Now some fresh pickings from the Political Grapevine:
Some reporters were unhappy with their treatment at President Obama’s news conference Monday. Many correspondents from major outlets — who normally have front row seats — did not. A reporter from the liberal Huffington Post and liberal radio host Ed Schultz were on the front row. Two reporters from African-American media were also seated up front, but neither was called on.
Hazel Edney of the National Newspaper Publishers Association says, "We were nothing more than window dressing."
Tiffany Cross of Black Entertainment Television said "I really don't know why I’m up here."
Former correspondent Helen Thomas — who lost her front row perch when she became a columnist — was back in first class and was one of only 13 reporters allowed to ask a question.
President Obama said during the session that the stimulus contained "not a single pet project. Not a single earmark."
Calvin Woodward of the Associated Press concedes that is technically true but writes "some of the projects bear the prime characteristics of pork — tailored to benefit specific interests or to have thinly disguised links to local projects."
He cites $2 billion for hybrid car batteries and $10 million for urban canals... not to mention $198 million for Filipino veterans — two-thirds of whom live outside the U.S.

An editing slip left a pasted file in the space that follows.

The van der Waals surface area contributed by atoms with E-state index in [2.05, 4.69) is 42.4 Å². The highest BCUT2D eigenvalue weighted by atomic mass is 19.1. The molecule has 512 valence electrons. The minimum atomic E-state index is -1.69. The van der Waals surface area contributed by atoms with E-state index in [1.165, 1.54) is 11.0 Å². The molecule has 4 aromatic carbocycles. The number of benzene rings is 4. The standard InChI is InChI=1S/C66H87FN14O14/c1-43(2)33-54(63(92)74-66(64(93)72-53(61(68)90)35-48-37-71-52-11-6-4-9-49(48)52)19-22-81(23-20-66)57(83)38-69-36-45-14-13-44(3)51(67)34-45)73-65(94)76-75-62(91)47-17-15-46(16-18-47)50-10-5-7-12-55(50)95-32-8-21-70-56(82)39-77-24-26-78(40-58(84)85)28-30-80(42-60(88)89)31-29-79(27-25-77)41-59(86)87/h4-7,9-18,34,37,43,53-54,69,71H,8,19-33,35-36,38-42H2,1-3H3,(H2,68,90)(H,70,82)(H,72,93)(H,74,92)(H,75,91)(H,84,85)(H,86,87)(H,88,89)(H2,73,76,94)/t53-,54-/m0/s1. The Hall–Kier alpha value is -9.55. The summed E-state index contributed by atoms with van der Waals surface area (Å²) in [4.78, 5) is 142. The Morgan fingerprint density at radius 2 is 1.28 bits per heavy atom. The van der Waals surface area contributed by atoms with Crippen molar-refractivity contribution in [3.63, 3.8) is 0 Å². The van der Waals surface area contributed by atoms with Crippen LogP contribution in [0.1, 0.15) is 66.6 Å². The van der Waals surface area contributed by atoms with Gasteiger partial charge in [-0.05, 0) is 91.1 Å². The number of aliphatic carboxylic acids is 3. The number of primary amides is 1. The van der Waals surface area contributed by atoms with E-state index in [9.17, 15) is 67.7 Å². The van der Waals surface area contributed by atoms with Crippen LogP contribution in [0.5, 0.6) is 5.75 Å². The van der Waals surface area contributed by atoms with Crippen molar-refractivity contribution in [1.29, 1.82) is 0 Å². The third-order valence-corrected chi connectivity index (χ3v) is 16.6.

As Brian Wilson mentioned earlier, we've heard a lot of talk about "shovel ready" projects in the stimulus. But a civil engineering professor at Cal-Berkeley questions whether requiring projects to start within just a few months of the bill's passage is a good idea.
He tells Popular Mechanics magazine, "If you want to patch some potholes in the road, this is a good program. But if you're hoping for anything long-term with this approach, throw away all hope. It can't happen."
The magazine says the projects that do qualify are mostly ones that are unambitious, outdated or irrelevant.
And Democratic Congressman Heath Shuler of North Carolina says his party's failure to pursue a bipartisan compromise on the stimulus has eroded the program's credibility. And he is singling out House Speaker Nancy Pelosi and Senate Majority Leader Harry Reid.
"I truly feel that's where maybe House leadership and Senate leadership have really failed."
So how did Senator Reid’s spokesman respond to the criticism? By slamming Shuler's record as a professional football player.
Jim Manley e-mailed The Politico newspaper, "Let me get this straight — this is coming from a guy who threw more than twice as many interceptions than touchdowns?"
The statement did defend the stimulus as a bipartisan bill. But it ended by pointing out that Shuler has been rated the fourth biggest draft bust in NFL history. Manley does not explain why Shuler's performance in the NFL is relevant to the stimulus package.
— FOX News Channel's Zachary Kenworthy contributed to this report.